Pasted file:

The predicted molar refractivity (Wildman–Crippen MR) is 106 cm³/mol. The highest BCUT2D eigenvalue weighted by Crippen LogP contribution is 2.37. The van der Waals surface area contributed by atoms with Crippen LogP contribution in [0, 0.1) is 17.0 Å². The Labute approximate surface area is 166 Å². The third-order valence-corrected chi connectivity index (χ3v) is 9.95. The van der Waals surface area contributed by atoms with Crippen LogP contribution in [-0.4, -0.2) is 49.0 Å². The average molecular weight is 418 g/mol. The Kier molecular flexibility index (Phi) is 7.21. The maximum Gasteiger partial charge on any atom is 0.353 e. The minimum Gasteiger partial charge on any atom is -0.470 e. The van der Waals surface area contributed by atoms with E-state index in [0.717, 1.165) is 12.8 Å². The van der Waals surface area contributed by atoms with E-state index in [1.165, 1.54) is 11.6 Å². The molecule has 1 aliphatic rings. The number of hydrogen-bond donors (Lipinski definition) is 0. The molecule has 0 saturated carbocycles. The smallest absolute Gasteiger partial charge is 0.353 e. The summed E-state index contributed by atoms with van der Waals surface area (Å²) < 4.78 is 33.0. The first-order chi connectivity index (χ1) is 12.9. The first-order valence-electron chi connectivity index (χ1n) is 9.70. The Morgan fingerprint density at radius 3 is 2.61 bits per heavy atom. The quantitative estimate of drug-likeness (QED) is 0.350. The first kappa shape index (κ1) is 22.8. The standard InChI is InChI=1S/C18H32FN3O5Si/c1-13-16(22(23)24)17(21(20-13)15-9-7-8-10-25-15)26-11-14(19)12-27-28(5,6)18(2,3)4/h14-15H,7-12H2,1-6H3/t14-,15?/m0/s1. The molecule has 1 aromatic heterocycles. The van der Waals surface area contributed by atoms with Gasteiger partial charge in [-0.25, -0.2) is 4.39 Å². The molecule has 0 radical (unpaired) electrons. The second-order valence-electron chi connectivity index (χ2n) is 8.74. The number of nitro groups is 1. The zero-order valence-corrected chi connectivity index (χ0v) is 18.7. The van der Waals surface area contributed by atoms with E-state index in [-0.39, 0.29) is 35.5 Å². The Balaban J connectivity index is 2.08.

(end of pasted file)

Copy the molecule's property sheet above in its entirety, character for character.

The predicted molar refractivity (Wildman–Crippen MR) is 106 cm³/mol. The highest BCUT2D eigenvalue weighted by Crippen LogP contribution is 2.37. The van der Waals surface area contributed by atoms with Crippen LogP contribution in [0, 0.1) is 17.0 Å². The Labute approximate surface area is 166 Å². The third-order valence-corrected chi connectivity index (χ3v) is 9.95. The van der Waals surface area contributed by atoms with Crippen LogP contribution in [-0.4, -0.2) is 49.0 Å². The average molecular weight is 418 g/mol. The Kier molecular flexibility index (Phi) is 7.21. The maximum Gasteiger partial charge on any atom is 0.353 e. The minimum Gasteiger partial charge on any atom is -0.470 e. The van der Waals surface area contributed by atoms with E-state index in [0.717, 1.165) is 12.8 Å². The van der Waals surface area contributed by atoms with E-state index in [1.165, 1.54) is 11.6 Å². The molecule has 1 aliphatic rings. The number of hydrogen-bond donors (Lipinski definition) is 0. The molecule has 0 saturated carbocycles. The smallest absolute Gasteiger partial charge is 0.353 e. The summed E-state index contributed by atoms with van der Waals surface area (Å²) < 4.78 is 33.0. The first-order chi connectivity index (χ1) is 12.9. The first-order valence-electron chi connectivity index (χ1n) is 9.70. The Morgan fingerprint density at radius 3 is 2.61 bits per heavy atom. The quantitative estimate of drug-likeness (QED) is 0.350. The first kappa shape index (κ1) is 22.8. The standard InChI is InChI=1S/C18H32FN3O5Si/c1-13-16(22(23)24)17(21(20-13)15-9-7-8-10-25-15)26-11-14(19)12-27-28(5,6)18(2,3)4/h14-15H,7-12H2,1-6H3/t14-,15?/m0/s1. The molecule has 1 aromatic heterocycles. The van der Waals surface area contributed by atoms with Gasteiger partial charge in [-0.25, -0.2) is 4.39 Å². The molecule has 0 radical (unpaired) electrons. The second-order valence-electron chi connectivity index (χ2n) is 8.74. The number of nitro groups is 1. The zero-order valence-corrected chi connectivity index (χ0v) is 18.7. The van der Waals surface area contributed by atoms with E-state index in [-0.39, 0.29) is 35.5 Å². The Balaban J connectivity index is 2.08.